- The United States is not anywhere near as great as we think we are. We are way behind most developed countries in a lot of things. Our infrastructure is decaying. Our trains do not run on time. Good public transportation is lacking in many cities. Neighborhoods in many of our cities suffer from disinvestment with boarded up homes, rundown buildings, panhandlers on every block, trash and graffiti everywhere, and in-your-face poverty. Income disparities between the rich and everyone else are increasing, and there is too much poverty. Racism persists. Homelessness continues to be a persistent problem. You don’t find these sorts of things in most developed countries.
- Our safety net is weaker than in most developed countries where there is more affordable access to essentials like health care, day care, preschool, higher education, decent housing, and better paying, low skilled jobs. Gun violence is much lower. Labor unions are stronger. Money does not play as much of a role in politics, and more people vote. This does not mean that other developed countries are perfect or don’t have problems, but the notion that we are number one in practically everything just does not hold water.
- The developing world, of course, is another story. While some progress is being made, poverty abounds in too many countries, and the disparity between the rich and poor countries continues to be way too great. Long term survival of the planet depends on leveling the playing field.
- The United States is also not as great as we need to be. We need to address better the areas where we fall behind the developed world and need to beware of troubling trends. I believe that we are at a crossroads. The Era of Trump is a shot across the bow warning us that many of the things we have taken for granted—welcoming immigrants, a free press, democracy, and a country of laws—are not carved in stone. We could lose what has been the foundation of our country if we are not vigilant. It has happened before in many countries, and it could happen here sooner than we think. How we survive the Trump Era is a major challenge and remains a question mark.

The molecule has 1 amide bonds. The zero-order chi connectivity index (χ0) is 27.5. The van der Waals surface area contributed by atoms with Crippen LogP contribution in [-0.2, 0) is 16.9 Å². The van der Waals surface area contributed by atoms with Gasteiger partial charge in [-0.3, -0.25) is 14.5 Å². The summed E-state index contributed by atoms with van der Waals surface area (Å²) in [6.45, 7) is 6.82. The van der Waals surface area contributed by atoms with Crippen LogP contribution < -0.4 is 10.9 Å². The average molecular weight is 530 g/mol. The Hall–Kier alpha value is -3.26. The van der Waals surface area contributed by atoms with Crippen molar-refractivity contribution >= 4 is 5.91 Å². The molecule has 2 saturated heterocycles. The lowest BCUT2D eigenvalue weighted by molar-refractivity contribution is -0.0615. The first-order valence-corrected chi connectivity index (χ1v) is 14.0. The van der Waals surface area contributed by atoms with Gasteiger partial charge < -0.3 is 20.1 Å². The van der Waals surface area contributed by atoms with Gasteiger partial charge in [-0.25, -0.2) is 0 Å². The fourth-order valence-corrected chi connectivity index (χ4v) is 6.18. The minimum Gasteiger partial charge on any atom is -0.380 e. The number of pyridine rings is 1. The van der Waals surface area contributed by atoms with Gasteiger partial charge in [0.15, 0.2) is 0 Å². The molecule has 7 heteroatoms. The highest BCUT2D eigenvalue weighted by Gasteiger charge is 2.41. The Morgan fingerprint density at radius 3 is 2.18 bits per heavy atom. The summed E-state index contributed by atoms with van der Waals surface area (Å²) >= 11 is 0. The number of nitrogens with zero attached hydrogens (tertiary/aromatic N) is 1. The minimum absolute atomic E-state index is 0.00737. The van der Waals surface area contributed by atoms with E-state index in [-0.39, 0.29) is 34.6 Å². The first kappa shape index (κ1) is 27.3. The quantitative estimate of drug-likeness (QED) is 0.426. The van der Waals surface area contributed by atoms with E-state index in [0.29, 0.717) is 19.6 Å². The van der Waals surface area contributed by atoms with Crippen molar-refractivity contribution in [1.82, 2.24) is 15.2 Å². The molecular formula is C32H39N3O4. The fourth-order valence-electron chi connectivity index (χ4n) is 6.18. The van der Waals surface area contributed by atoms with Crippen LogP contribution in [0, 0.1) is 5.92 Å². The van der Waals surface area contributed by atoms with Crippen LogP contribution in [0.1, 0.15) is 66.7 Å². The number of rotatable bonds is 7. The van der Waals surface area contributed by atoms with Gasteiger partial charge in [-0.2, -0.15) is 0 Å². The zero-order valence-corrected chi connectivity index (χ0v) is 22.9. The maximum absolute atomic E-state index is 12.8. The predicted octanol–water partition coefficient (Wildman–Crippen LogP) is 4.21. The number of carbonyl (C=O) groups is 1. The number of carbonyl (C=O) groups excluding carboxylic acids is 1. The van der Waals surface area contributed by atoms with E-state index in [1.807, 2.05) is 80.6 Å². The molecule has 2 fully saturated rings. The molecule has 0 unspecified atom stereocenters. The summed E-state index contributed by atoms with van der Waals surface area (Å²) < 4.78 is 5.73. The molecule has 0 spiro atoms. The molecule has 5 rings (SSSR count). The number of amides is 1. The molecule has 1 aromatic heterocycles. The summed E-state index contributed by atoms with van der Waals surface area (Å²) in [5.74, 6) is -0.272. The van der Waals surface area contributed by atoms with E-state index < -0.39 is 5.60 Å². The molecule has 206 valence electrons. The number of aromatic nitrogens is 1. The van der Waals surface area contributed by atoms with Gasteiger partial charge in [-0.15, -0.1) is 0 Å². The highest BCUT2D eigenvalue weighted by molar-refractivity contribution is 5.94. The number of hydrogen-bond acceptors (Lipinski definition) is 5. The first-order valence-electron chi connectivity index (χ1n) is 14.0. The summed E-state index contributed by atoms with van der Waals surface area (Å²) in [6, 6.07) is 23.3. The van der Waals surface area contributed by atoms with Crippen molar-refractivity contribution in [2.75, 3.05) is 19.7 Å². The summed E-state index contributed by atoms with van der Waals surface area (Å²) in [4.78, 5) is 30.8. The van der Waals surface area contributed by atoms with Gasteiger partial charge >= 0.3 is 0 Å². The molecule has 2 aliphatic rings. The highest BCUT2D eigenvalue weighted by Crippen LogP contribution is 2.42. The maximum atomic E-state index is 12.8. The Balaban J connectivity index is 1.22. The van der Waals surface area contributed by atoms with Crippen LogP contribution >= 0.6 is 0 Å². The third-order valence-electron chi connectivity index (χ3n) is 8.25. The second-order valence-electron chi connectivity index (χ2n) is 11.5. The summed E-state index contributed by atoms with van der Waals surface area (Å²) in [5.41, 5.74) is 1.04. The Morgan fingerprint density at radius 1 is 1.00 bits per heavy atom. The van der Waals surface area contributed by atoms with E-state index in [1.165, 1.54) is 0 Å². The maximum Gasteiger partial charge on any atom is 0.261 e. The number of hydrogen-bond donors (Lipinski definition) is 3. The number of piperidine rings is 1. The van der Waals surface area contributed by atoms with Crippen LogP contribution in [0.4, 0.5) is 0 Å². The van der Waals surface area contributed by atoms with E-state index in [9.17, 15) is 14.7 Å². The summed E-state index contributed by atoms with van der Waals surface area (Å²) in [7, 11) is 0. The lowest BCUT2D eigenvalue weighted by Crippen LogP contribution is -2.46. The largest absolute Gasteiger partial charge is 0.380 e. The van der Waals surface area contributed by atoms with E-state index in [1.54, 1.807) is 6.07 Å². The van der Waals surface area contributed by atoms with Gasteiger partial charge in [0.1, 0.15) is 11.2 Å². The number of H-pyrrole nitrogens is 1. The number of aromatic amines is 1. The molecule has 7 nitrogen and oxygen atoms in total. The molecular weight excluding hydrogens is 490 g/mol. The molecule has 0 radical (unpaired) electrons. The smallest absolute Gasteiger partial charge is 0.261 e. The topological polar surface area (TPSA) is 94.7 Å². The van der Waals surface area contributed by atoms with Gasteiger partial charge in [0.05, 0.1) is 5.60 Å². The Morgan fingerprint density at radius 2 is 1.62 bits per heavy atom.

But while the United States is not anywhere near as great as we think we are or need to be, I think we remain the best hope we’ve got on the planet. Since our founding we have been the land of opportunity for distressed people who have immigrated here, and our diversity is extraordinary. Some other countries may technically be more diverse, but it sure doesn’t seem that way to me on my travels. No country has more natural beauty. Our national parks are a world treasure. While we are still battling our horrible legacy of slavery, and racial and ethnic prejudice persist, we are struggling to deal with these issues, often two-steps forward, one back, but we are still trying. People still are able to pull themselves up by their bootstraps, and we have a free, independent press. We have been the world leader in technology and inventing things and we have championed (most of the time) the principles of democracy and freedom, here and elsewhere. Our economy is robust and resilient. Every year thousands of people from other, less fortunate countries still risk their lives to come here. I am always glad to return home. There is no place I would rather live.